After you've secured the area, wet sanded, made the repairs, used the HEPA vac and cleaned-up as prescribed you double bag the debris and....TOSS IT IN THE TRASH!

This course was put in place to address the crackdown on landlords and pre-1978 rental housing that's in tough shape. Problem is, there's no money for enforcement so no one worries about it.

-Norm

frenchie
10-28-2009, 09:48 PM
I hope someone wakes up in time and thinks this through before it takes effect...it sounds half baked.An 8 hour course for something as complex as this issue is a joke.I took a 40hour OSHA Hazwopper that just barely touched on most things and had no side issues involved such as liability.

Anyone who has taken this training...what are they reqiring to do with the debris once you have it out the door? Can it go into a dumpster,does it require special handling?

Anyone give any thought to outside contamination? As in pre-existing conditions? Suppose in the past the house has been sanded and scraped the lead paint on the exterior? Could that contaminate soil (that kids may play in)? Are you then on the hook if someone wants to say you caused that while you were carrying debris out?

How about cars burning leaded fuel back in the day and idling in the driveway over time...does that cause long term soil contamination? Are we going to have to verify existing conditions prior to start of work?

Just some things off the top of my head without trying.It seems like a bunch of things need to be ironed out very quickly.


It's not remediation training, it's not meant to be remediation training, it doesn't certify you to do remediation work, it's not going to make you liable for past contamination.

It's just meant to be an improvement on current practise, where guys cover the whole house in dust.

Most of it, sounds like things a lot of us already do. Anyone who prides themselves on keeping & leaving the client's home actually clean, as opposed to "broom clean", won't find very much new, here. Really.

frenchie
10-28-2009, 09:51 PM
Here's the relevant sub-section:

§ 745.85 Work practice standards.
top

(a) Standards for renovation activities . Renovations must be performed by certified firms using certified renovators as directed in §745.89. The responsibilities of certified firms are set forth in §745.89(d) and the responsibilities of certified renovators are set forth in §745.90(b).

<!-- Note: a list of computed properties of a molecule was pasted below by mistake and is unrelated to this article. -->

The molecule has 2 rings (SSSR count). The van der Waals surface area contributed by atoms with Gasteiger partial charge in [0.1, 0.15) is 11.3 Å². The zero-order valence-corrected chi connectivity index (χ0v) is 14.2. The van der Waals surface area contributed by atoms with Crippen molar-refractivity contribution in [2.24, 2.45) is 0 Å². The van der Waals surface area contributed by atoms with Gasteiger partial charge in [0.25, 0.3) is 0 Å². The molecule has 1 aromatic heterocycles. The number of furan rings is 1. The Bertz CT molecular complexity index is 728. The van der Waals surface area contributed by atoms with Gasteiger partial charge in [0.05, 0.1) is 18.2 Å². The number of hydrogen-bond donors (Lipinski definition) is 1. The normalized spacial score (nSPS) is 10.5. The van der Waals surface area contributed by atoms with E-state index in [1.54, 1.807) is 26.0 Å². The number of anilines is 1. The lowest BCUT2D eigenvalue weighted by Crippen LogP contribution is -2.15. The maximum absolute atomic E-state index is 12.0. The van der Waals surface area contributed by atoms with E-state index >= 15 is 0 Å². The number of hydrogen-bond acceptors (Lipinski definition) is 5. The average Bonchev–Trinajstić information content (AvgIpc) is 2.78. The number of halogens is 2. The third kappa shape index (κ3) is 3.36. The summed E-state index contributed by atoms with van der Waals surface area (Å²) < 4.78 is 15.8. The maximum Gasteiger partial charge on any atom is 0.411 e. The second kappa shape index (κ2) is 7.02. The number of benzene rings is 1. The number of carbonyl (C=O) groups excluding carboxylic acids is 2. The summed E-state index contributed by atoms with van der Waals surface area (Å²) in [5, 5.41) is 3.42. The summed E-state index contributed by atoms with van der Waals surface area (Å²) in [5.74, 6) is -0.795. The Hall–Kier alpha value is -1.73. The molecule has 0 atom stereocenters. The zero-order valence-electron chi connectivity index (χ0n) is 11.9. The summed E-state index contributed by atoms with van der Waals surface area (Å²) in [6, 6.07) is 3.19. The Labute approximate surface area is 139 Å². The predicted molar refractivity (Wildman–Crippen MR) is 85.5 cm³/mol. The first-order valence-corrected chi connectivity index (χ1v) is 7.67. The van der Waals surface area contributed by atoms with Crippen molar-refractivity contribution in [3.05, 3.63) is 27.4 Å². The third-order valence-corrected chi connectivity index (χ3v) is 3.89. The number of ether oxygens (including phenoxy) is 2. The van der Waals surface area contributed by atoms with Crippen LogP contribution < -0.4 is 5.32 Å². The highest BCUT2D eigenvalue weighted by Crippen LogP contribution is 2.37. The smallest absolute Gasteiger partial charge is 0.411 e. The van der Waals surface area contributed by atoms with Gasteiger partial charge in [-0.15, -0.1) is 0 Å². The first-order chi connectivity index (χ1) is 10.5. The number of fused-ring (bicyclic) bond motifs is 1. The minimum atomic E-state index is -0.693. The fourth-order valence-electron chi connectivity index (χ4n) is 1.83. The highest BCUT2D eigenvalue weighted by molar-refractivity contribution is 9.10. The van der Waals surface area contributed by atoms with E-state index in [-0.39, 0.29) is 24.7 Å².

(1) Occupant protection . Firms must post signs clearly defining the work area and warning occupants and other persons not involved in renovation activities to remain outside of the work area. To the extent practicable, these signs must be in the primary language of the occupants. These signs must be posted before beginning the renovation and must remain in place and readable until the renovation and the post-renovation cleaning verification have been completed. If warning signs have been posted in accordance with 24 CFR 35.1345(b)(2) or 29 CFR 1926.62(m), additional signs are not required by this section.

(2) Containing the work area . Before beginning the renovation, the firm must isolate the work area so that no dust or debris leaves the work area while the renovation is being performed. In addition, the firm must maintain the integrity of the containment by ensuring that any plastic or other impermeable materials are not torn or displaced, and taking any other steps necessary to ensure that no dust or debris leaves the work area while the renovation is being performed. The firm must also ensure that containment is installed in such a manner that it does not interfere with occupant and worker egress in an emergency.

(i) Interior renovations . The firm must:

(A) Remove all objects from the work area, including furniture, rugs, and window coverings, or cover them with plastic sheeting or other impermeable material with all seams and edges taped or otherwise sealed.

(B) Close and cover all ducts opening in the work area with taped-down plastic sheeting or other impermeable material.

(C) Close windows and doors in the work area. Doors must be covered with plastic sheeting or other impermeable material. Doors used as an entrance to the work area must be covered with plastic sheeting or other impermeable material in a manner that allows workers to pass through while confining dust and debris to the work area.

(D) Cover the floor surface, including installed carpet, with taped-down plastic sheeting or other impermeable material in the work area 6 feet beyond the perimeter of surfaces undergoing renovation or a sufficient distance to contain the dust, whichever is greater.

(E) Use precautions to ensure that all personnel, tools, and other items, including the exteriors of containers of waste, are free of dust and debris before leaving the work area.

(ii) Exterior renovations . The firm must: